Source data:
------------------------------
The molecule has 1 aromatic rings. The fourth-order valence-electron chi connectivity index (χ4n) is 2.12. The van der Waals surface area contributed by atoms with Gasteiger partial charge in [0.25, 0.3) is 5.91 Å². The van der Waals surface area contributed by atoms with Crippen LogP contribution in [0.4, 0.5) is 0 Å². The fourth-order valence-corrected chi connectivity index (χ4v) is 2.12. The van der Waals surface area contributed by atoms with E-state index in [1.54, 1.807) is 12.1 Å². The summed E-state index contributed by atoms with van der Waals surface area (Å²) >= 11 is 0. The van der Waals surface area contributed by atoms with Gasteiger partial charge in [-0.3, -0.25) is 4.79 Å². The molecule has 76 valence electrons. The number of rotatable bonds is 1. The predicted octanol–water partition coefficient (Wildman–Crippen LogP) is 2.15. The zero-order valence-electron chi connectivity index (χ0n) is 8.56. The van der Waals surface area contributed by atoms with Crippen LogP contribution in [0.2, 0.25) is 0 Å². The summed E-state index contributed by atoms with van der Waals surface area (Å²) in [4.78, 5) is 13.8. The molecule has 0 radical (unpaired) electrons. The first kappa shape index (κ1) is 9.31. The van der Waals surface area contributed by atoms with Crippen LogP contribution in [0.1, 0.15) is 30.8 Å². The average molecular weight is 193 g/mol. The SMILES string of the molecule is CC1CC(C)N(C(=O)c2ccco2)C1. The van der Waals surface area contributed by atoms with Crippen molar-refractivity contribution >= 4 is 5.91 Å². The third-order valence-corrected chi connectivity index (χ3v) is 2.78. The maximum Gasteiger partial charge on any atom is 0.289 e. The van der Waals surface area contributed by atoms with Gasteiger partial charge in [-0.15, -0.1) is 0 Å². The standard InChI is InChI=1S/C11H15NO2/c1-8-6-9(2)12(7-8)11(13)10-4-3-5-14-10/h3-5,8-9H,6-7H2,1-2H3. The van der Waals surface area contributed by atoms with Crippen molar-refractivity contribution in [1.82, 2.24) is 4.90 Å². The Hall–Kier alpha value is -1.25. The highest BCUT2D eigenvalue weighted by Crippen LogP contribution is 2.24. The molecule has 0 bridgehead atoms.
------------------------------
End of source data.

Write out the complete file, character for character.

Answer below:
The molecule has 1 aromatic rings. The fourth-order valence-electron chi connectivity index (χ4n) is 2.12. The van der Waals surface area contributed by atoms with Gasteiger partial charge in [0.25, 0.3) is 5.91 Å². The van der Waals surface area contributed by atoms with Crippen LogP contribution in [0.4, 0.5) is 0 Å². The fourth-order valence-corrected chi connectivity index (χ4v) is 2.12. The van der Waals surface area contributed by atoms with E-state index in [1.54, 1.807) is 12.1 Å². The summed E-state index contributed by atoms with van der Waals surface area (Å²) >= 11 is 0. The van der Waals surface area contributed by atoms with Gasteiger partial charge in [-0.3, -0.25) is 4.79 Å². The molecule has 76 valence electrons. The number of rotatable bonds is 1. The predicted octanol–water partition coefficient (Wildman–Crippen LogP) is 2.15. The zero-order valence-electron chi connectivity index (χ0n) is 8.56. The van der Waals surface area contributed by atoms with Crippen LogP contribution in [0.2, 0.25) is 0 Å². The summed E-state index contributed by atoms with van der Waals surface area (Å²) in [4.78, 5) is 13.8. The molecule has 0 radical (unpaired) electrons. The first kappa shape index (κ1) is 9.31. The van der Waals surface area contributed by atoms with Crippen LogP contribution in [0.1, 0.15) is 30.8 Å². The average molecular weight is 193 g/mol. The SMILES string of the molecule is CC1CC(C)N(C(=O)c2ccco2)C1. The van der Waals surface area contributed by atoms with Crippen molar-refractivity contribution >= 4 is 5.91 Å². The third-order valence-corrected chi connectivity index (χ3v) is 2.78. The maximum Gasteiger partial charge on any atom is 0.289 e. The van der Waals surface area contributed by atoms with Gasteiger partial charge in [-0.15, -0.1) is 0 Å². The standard InChI is InChI=1S/C11H15NO2/c1-8-6-9(2)12(7-8)11(13)10-4-3-5-14-10/h3-5,8-9H,6-7H2,1-2H3. The van der Waals surface area contributed by atoms with Crippen molar-refractivity contribution in [1.82, 2.24) is 4.90 Å². The Hall–Kier alpha value is -1.25. The highest BCUT2D eigenvalue weighted by Crippen LogP contribution is 2.24. The molecule has 0 bridgehead atoms.